Luke Evans stars in Dracula Untold, a historical-epic retelling of the origins of literature's most famous vampire.
Evans is Prince Vlad, a former Turkish slave whose peaceful life is disrupted when the local sultan (Dominic Cooper) wants Transylvanian boys to fill out the ranks of his army. Not wanting to lose his son, Vlad makes a deal with the Master Vampire (Charles Dance of Game of Thrones) to gain vampire-like powers for three days. However, if he gives in to the taste of blood, he'll be a vamp forever.
Sarah Gadon also stars. Gary Shore, a first-time feature helmer, directs this latest entry in Universal studio's push to reboot all its classic monster-movie franchises.
Critical reception is mostly negative. There's probably better things to see, such as anything at the World Film Festival of Bangkok. Rated 15+
Sbek Gong – The biggest-budget movie yet made in Cambodia, Sbek Gong is an insane blend of comedy, romance and the supernatural, as well as contemporary Cambodian society and the old traditional ways. The story involves the conflict between rival disciples of a black-magic master. Sisowath Sereiwudd, Un Sethea, Nhem Sokun and Duch Lida star. Pol Vibo directs. It's Thai-dubbed only; subtitles uncertain. Rated 18+
The Best of Me – Yet another tear-jerking Nicholas Sparks romance novel is adapted for the big screen, telling the mushy story of former high-school sweethearts who are reunited after 20 years when they return to their small town for the funeral of a friend. Although romance is reignited, they find that the forces that drove them apart 20 years ago still exist. James Marsden and Michelle Monaghan star as the lovers with their younger counterparts portrayed by Luke Bracey and Liana Liberato. Michael Hoffman (Gambit, The Last Station) directs. Critical reception is mixed. Rated 15+
3 Antarai (3 อันตราย, a.k.a. TV Game Net) – Thai society's cultural ills are fingered in this compilation of three stories. They involve a schoolboy who tries to rape his girlfriend after watching a TV show, a gunman coping with his autistic son’s addiction to video games and a college student who becomes involved in the online sex trade. At 6.30 nightly until Wednesday at the Lido.
Saint Seiya: Legend of Sanctuary – In this computer-animated adaptation of the popular manga, five young armored sword-toting warriors are given the mission of protecting the reincarnation of the goddess Athena. It's SF Cinemas, Thai-dubbed, except for Terminal 21. Rated G.
The Friese-Greene Club – Wong Kar-wai makes his English-language debut wth tonight's screening, My Blueberry Nights, starring musician Norah Jones as a young drifter woman. "I'm not even supposed to be here today." That's the plaintive uttering of the hero of Clerks, the low-budget cult film that launched the career of Kevin Smith. I assure you, it's showing at 8 tomorrow. Saturday's Friedkin film is The Birthday Party, adapted from a play by Harold Pinter. And on Sunday don't blink for the Hitchcock highlight, Rope, which is essentially just one long take. Next Wednesday's Richard Attenborough tribute is his biopic Chaplin, with a bravura performance by Robert Downey Jr. Shows are at 8pm. The FGC is down an alley next to the Queen's Park Imperial Hotel on Sukhumvit Soi 22. There's just nine seats, so book them. Also, check the Facebook page for updates and program changes.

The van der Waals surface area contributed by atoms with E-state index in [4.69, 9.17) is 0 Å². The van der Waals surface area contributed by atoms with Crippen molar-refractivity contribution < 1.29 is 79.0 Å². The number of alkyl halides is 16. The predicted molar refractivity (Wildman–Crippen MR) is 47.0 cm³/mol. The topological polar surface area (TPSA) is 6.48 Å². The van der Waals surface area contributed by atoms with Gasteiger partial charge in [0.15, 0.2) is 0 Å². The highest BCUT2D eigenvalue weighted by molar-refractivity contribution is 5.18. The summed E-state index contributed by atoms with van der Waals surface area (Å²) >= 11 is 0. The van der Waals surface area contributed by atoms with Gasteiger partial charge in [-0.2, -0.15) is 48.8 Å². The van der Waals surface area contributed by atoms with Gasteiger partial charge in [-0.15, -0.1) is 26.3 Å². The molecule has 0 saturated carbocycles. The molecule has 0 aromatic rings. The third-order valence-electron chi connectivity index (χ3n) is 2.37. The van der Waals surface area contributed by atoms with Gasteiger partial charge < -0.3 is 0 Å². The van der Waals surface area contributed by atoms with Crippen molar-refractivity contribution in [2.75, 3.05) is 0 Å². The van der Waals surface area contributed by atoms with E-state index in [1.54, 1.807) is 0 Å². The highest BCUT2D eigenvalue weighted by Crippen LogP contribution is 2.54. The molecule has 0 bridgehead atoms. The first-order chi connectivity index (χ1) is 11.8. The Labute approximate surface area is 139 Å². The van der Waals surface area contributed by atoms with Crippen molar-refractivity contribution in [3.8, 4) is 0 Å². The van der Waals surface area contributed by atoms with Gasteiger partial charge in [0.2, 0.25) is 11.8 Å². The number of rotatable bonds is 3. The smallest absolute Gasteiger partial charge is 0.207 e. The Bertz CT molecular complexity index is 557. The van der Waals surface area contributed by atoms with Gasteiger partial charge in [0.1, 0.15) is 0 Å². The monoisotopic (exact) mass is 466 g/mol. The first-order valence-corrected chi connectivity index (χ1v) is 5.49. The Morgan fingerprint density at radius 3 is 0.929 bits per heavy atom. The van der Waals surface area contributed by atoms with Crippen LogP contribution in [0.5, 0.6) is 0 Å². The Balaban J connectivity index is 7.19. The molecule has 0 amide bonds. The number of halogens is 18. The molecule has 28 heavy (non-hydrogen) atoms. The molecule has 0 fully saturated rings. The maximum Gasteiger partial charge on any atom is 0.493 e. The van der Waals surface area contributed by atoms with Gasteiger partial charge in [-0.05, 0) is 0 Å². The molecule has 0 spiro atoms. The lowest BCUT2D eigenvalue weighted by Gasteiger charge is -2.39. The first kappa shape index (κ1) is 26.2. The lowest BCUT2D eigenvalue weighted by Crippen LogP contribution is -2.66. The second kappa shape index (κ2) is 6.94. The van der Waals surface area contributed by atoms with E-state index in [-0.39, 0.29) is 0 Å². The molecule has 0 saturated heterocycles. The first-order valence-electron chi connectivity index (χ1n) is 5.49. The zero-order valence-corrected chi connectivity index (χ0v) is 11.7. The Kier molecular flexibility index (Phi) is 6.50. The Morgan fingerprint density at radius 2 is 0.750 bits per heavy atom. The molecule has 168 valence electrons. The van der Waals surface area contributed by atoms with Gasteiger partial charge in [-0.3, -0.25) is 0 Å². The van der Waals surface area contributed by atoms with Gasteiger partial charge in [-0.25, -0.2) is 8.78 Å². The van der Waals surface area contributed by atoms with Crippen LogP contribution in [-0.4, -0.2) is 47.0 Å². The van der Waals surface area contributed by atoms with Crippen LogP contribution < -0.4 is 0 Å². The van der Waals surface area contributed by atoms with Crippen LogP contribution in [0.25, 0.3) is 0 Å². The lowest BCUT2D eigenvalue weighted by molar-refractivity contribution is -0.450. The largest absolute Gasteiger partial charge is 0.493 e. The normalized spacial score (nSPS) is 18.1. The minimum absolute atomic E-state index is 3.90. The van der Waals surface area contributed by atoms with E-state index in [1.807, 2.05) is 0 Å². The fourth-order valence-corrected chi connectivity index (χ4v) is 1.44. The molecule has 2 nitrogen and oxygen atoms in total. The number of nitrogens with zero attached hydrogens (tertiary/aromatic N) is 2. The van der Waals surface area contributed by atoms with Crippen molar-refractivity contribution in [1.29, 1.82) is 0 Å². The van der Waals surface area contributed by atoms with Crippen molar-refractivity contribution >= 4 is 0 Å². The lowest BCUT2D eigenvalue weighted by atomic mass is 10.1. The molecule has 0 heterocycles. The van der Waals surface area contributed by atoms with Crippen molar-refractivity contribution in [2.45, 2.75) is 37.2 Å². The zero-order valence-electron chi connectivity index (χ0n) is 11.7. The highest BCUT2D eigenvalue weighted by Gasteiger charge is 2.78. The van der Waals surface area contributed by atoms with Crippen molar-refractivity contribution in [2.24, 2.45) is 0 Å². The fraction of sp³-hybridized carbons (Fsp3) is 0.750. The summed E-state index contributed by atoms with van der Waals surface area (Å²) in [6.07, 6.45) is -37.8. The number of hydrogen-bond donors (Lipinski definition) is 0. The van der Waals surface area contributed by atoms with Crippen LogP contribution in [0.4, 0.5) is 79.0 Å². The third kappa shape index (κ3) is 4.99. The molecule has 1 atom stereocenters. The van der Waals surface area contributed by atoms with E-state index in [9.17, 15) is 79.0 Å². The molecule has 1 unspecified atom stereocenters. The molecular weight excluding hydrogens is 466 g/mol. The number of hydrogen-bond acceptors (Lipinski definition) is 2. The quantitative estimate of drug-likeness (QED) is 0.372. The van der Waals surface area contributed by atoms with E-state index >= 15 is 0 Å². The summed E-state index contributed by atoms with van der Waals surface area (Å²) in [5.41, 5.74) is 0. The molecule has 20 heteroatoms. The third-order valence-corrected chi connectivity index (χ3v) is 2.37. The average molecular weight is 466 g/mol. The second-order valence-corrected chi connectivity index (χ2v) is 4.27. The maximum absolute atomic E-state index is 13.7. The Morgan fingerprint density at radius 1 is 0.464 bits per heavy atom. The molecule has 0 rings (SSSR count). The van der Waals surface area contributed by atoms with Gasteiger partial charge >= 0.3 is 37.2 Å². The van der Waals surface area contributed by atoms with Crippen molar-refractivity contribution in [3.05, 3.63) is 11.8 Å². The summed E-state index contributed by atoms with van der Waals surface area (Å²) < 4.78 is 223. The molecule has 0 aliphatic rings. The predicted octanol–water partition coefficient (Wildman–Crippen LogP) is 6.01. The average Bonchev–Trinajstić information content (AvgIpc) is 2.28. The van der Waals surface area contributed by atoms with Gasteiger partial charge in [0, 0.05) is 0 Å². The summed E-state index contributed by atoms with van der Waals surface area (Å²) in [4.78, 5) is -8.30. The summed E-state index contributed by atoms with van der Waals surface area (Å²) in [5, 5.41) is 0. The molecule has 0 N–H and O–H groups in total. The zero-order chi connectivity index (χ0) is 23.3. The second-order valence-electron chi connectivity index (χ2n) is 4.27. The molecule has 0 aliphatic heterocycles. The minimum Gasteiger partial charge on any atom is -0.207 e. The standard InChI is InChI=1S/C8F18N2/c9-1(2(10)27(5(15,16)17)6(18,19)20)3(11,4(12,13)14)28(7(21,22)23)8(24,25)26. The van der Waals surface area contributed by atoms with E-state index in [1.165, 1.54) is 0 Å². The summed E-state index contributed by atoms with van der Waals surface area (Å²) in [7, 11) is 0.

12th World Film Festival of Bangkok – Opening tomorrow night with the Thai documentary Somboon, there are many highlights. Saturday's entries include Ice Poison, the latest drama by Myanmar director Midi Z. There's also The Blue Room from France, as well as Truffaut's classic The Last Metro, which also runs on Sunday. And there's a whole bunch of French animation, including the French-Israeli production The Congress, a sci-fi fantasy about an actress (Robin Wright) who sells off the rights to her digital image. The festival is at SF World at CentralWorld. Tickets are 120 baht. For the full schedule, check the festival website.
Alliance Française – Classic French films are on offer in October with the theme of "eternal thrillers". Next week it's L’assassin habite au 21 (The Assassin Lives at No 21), a 1942 thriller by Henri-Georges Clouzot. Pierre Fresnay stars as a police inspector who goes undercover in a boarding house in a bid to catch a serial killer. It's in French with English subtitles at 7pm on Wednesday, October 22.
Gone Girl – The onslaught of autumn Oscar hopefuls continues with this thriller from David Fincher, starring Ben Affleck as a husband who comes under intense media scrutiny and suspicion when his wife disappears. Rosamund Pike, Neil Patrick Harris, Tyler Perry and Kim Dickens also star. Critical reception is great. It's screening from around 8 nightly at most multiplexes before opening wide next week. Rated 18+
Whiplash – The big winner at Sundance this year and a hit at Cannes and Toronto, this indie drama stars Miles Teller as a drummer who joins his music conservatory's jazz band, and comes under the cruel tutelage of the tyrannical band director (J.K. Simmons). Yet another film already attracting Oscar buzz, critical reception is fantastic. It's screening at 8.20pm on Saturday as part of the World Film Festival of Bangkok then begins a sneak preview run on Monday, before opening wide on November 30.
No movies at House RCA this week. They are closed until October 24 for auditions for The Voice Kids Thailand.